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The Future of Urbanization: Identifying and understanding the future urban landscape

"The Future of Urbanization: Identifying and understanding the future urban landscape", is an extensive and detail-orientated report decoding the future of cities across the globe. The brief focuses on the opportunities and challenges arising as a result of the rapid urbanization currently occurring. Through the use of city economic, demographic and income data, consumer surveys and analysis the report provides clear and actionable insight into the future of urban markets.

Cities will increasingly become engines of growth as urbanization continues at a fast rate; the proportion of the global population living in urban areas will reach 60% by 2025. However, as the urban population rises some cities will experience population declines; surprisingly some rapidly shrinking cities are capitals and other large cities of major economic importance within their home countries.

Urbanization also goes beyond population growth; productivity tends to go up in urban areas that attract more qualified workers consequently pushing up wages and prices. Rising income levels fuel the demand for consumer goods and financial services products.

Cities have disproportionately large ecological footprints, urban dwellers typically consume more than their rural counterparts and while this provides opportunities for businesses it also places pressure on the world’s natural resources. Sustainability and efficiency of cities in the future will become a key focus, and the use of smart technologies is allowing local governmental bodies to achieve this.

The world’s most populous cities will change by 2025 and the three most populous cities will have different needs, but various segments of opportunities. Many of the world’s largest cities will be located in the developing world; foreign brands must understand the cultural context to successfully target the new urban consumers.


– Urbanization will continue at a rapid rate in the future, over 500 million more people are projected to live in the key 2,000+ cities in 2025 than in 2005. This creates huge urban growth; the 500 cities experiencing the largest absolute rise in GDP will contribute 76% of total global GDP growth between 2015 and 2025.

– Aging populations are an increasingly common issue, the population growth in the 65+ age group will outpace the growth of the under 15 age cohort across all regions covered by GlobalData Cities. Additionally, almost 57% of the population growth in the 65+ age category will take place in Asia-Pacific.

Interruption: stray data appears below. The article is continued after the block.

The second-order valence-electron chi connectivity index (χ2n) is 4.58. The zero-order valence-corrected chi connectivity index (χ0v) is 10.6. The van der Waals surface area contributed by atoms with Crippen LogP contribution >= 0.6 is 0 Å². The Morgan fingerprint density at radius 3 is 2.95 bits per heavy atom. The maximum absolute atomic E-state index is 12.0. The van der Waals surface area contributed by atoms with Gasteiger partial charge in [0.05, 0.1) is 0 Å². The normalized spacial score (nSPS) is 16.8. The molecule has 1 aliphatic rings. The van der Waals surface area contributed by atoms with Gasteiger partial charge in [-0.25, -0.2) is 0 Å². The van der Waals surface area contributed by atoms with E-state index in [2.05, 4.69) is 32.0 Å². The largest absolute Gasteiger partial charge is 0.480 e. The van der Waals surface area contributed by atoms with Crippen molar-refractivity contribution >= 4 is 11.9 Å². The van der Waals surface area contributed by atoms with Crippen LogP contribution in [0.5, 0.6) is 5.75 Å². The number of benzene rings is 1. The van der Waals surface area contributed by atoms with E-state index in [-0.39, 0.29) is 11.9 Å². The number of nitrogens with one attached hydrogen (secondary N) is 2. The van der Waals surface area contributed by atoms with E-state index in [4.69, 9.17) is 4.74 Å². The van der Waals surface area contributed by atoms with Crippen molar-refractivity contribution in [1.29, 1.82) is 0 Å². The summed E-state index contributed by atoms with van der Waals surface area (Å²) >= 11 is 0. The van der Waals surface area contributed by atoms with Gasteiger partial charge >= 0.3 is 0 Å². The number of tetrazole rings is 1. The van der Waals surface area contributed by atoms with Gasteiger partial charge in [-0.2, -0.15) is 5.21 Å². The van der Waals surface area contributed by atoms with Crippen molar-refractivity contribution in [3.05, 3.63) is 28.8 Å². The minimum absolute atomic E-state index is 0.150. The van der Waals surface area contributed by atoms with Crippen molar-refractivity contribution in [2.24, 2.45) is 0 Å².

– Rapid urbanization creates a new consumer base and opportunities are numerous and varied among the growing number of cities. For example, while consumers in developed regions are becoming increasingly aware of environmental challenges related to over-consumption, new consumers in emerging regions will drive FMCG uptake.

Reasons to Buy

– Urbanization is a fast occurring trend; notably the developing world is becoming ever more urbanized.

– Understanding the opportunities in these large, complex and discrete markets will provide huge growth opportunities.

– This report gives in-depth analysis regarding the current and future trends influencing urban areas across the globe, and the opportunities within them across the major consumer-facing sectors.

Key Players






Table of Contents

Table of Contents

Executive Summary



The urban landscape, 2015-25

The future of urbanization

Urban growth accelerates

Sustainability of urbanization and smart cities

Productivity and living standards improve

Uptake of financial services products

New consumers in emerging markets

Consumers in developed markets

Cities of opportunity: Tokyo, Japan

Cities of opportunity: Chongqing, China

Cities of opportunity: Karachi, Pakistan

Debunking urbanization myths

Urban population losses

Recession as a drag on population

Demographic decline in Europe

Europe’s shrinking cities

Young populations in small and medium-sized cities

The potential of small and medium-sized cities

Evolving performance of small and medium-sized cities

Shifting population growth patterns




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